Wednesday, February 13, 2013

BML Cam1 Video Feb 11-12, 2013

The first video from our Brown Mountain Lights Camera # 1 has just been posted on YouTube by Dr. Dan Caton, Professor and Director of Observatories, at Appalachian State University, Boone, NC.

Car lights, airplane lights, commucation tower lights, and city lights are visible!

BML Cam1 Feb 11-12, 2013

Nice video Dan! I saw the same lights in the sequence of stills I put together from the camera last month. The lights moving horizontally below the horizon are vehicle lights on NC Highway 181 along Ripskin Ridge. The moving lights above the horizon are airplanes (yes there are two lighted airports just on the other side of Brown Mountain). Finally, stationary, but repeatedly blinking lights, are communication tower lights in the valleys beyond Brown Mountain. All others are city lights.

Tuesday, February 12, 2013

Mystery Lights, Cars, Railroads & Electricity

Mystery Lights and The Arrival of Cars, Railroads and Electricity

in Catawba Valley, NC

 The remarkable timing between the first documented reports of mystery lights seen over the top of Brown Mountain and the first arrival of cars, railroads and electricity in Catawba Valley to the south and east has been mentioned in several BML publications (Mansfield, 1922; Brown, 1964; Phifer, 1982; Dunning, 2010).  The first documented reports of mystery lights come from Lafayette Wiseman c1854 (Parris, 1971 and 1972), Stokes Pendland c1882 (Babington, 1927), and the numerous sightings from Cold Springs from c1897 until c1917 (Charlotte Daily Observer, 1913; Scott, 1915; Wilson, 1915; Loven, 1916; Elam, 1916).  It is specifically these early sightings from Cold Springs that gave rise to the ‘Legend of the Brown Mountain Lights.’

Compare the timing of these sightings to the fact that the first railroad in western North Carolina was constructed in 1858 along the Catawba River from Salisbury to 4 miles east of Morganton; the first electric lights in the area appeared in 1888 when Hickory Tavern (later Hickory) became one of the first communities in North Carolina to acquire electricity; and the first automobiles arrived in North Carolina about 1898.  Henry Ford's Model T, the first mass produced automobile in the US, was produced from 1908 until 1927, during which time 15 million were sold.  The timing between these two phenomena (first sightings of mystery lights and the first arrival of cars, railroads and electricity) seems more than coincidental and instead strongly suggests the two are directly related.  Note that most mystery lights, specifically those seen from Cold Springs (that started the BML legend in the first place), were reported approximately 10-30 years after the arrival of electric lights in Hickory, which is directly east of Brown Mountain!  Over the next 100 years, as the human population and the use of electric lights expanded explosively, the reports of mystery lights also greatly increased; again strongly suggesting a direct link between the two.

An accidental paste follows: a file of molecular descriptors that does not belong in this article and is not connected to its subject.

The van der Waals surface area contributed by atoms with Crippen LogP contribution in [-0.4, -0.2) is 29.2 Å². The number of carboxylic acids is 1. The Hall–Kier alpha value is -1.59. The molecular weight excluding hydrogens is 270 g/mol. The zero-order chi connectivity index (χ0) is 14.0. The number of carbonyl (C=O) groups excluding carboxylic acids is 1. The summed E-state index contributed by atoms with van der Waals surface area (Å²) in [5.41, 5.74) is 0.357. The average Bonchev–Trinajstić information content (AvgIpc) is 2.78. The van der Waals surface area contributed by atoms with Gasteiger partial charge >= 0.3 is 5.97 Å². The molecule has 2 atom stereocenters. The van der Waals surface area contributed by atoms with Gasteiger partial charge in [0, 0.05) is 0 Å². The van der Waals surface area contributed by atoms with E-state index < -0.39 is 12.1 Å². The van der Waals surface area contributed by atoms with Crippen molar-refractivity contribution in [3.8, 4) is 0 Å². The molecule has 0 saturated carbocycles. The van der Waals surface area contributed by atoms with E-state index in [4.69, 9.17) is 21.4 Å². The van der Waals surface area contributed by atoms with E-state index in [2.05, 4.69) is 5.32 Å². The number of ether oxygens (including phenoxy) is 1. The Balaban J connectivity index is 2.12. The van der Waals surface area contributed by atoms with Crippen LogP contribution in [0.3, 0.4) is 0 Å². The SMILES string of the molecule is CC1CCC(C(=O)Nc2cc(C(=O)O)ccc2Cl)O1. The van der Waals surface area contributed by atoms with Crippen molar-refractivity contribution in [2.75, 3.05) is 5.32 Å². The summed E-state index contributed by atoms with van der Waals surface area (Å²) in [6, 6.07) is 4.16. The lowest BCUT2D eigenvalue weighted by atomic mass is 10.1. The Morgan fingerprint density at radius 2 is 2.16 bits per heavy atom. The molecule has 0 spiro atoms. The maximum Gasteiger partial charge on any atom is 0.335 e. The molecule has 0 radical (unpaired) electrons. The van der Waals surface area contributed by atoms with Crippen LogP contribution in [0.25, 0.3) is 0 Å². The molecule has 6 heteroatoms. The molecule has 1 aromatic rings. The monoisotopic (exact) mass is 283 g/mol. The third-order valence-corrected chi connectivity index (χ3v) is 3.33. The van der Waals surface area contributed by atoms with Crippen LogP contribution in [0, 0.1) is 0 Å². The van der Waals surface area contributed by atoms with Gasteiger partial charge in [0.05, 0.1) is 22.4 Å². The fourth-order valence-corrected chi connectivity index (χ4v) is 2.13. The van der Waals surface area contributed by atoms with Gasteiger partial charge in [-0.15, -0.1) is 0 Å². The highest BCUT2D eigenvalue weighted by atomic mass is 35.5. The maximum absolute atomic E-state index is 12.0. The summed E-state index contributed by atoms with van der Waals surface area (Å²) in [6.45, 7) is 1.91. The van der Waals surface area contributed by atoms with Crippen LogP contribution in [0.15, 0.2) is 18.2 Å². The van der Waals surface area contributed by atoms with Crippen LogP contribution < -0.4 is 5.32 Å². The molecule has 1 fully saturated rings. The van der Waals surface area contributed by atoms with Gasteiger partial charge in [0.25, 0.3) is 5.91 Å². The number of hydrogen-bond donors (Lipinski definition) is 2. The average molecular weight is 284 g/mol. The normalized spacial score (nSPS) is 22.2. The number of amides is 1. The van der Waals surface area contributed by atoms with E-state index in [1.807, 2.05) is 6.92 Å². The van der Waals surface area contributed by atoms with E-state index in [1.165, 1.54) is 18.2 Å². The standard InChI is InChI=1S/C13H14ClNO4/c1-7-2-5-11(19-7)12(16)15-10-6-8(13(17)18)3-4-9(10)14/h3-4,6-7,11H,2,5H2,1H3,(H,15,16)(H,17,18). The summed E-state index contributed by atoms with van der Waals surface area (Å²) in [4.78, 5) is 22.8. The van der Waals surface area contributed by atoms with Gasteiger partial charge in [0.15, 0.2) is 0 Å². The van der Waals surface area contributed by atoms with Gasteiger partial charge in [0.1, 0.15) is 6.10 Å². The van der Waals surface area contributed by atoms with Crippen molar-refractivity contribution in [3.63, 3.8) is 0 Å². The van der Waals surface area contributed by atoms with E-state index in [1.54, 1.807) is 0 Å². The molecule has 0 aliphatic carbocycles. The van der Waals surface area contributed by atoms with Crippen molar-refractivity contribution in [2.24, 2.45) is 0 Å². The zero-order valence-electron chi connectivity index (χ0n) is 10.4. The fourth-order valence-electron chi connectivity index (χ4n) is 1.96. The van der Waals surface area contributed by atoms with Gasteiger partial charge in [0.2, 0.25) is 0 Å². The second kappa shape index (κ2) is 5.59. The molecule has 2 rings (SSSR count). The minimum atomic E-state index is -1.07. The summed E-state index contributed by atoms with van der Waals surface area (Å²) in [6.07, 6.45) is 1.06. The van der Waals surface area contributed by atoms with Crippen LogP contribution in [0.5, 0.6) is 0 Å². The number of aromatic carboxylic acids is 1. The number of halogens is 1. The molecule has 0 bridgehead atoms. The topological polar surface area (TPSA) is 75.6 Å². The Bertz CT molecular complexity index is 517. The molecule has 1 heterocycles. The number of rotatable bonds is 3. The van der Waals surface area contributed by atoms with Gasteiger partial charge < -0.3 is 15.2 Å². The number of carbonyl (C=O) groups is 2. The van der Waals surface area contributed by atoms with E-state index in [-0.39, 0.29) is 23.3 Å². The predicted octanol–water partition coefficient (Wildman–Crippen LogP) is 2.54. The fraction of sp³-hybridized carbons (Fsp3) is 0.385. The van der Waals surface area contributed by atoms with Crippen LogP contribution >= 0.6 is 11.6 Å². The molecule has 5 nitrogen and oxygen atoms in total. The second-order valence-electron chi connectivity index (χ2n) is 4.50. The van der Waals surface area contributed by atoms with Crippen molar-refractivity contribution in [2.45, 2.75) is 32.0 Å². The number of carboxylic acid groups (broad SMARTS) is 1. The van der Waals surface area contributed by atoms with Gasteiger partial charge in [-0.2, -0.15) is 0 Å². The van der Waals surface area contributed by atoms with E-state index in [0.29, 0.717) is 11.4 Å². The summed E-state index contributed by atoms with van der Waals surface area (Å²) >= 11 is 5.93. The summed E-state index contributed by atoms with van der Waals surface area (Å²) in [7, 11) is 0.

Sunday, February 3, 2013

No Mention of BMLs in 19th Century Travelogues

A review of five significant mid-Nineteenth Century travelogues of the area reveals no mention of the BMLs; adding further support to our earlier conclusions that the BMLs were not seen before about 1900.  Although thinly populated during the 1800s, the mountainous areas west and north of Brown Mountain were visited by some highly observant scientists and nature enthusiasts who left written documents of their travels.  Of particular interest to these adventurers were the rocky summits of Table Rock, Hawksbill, The Chimneys, Gingercake, and Grandfather Mountains----all later to become favored observation spots for viewing the BMLs.  In addition, Linville Gorge and Linville Falls received a lot of attention, as did local legends and unexpalined phenomenon.  The following publications were written by prominent men who traveled and visited these areas in the mid-19th century.

Lanman, C, 1849; Letters from the Allegheny Mountains; Geo. P. Putnam, New York.
Colton, H., 1859; Mountain Scenery: The Scenery of the Mountain of Western North Carolina and
                             Northwestern South Carolina; W.L. Pomeroy,Hayes and Zell, Philadelphia.
Lanman, C., 1865; Adventures in the Wilds of the United States and British American         
                              Provinces; John W. Moore, Philadelphia.
Hall, E.H., 1866; Appleton's hand-book of American Travel.  The southern tour; being a guide
                             through Maryland, District of Columbia, Virginia, North Carolina, Georgia and    
                             Kentucky; D. Appleton & Co., New York.
Zeigler, W. and Grosscup, B., 1883; The Heart of the Alleghanies or Western North Carolina; Alfred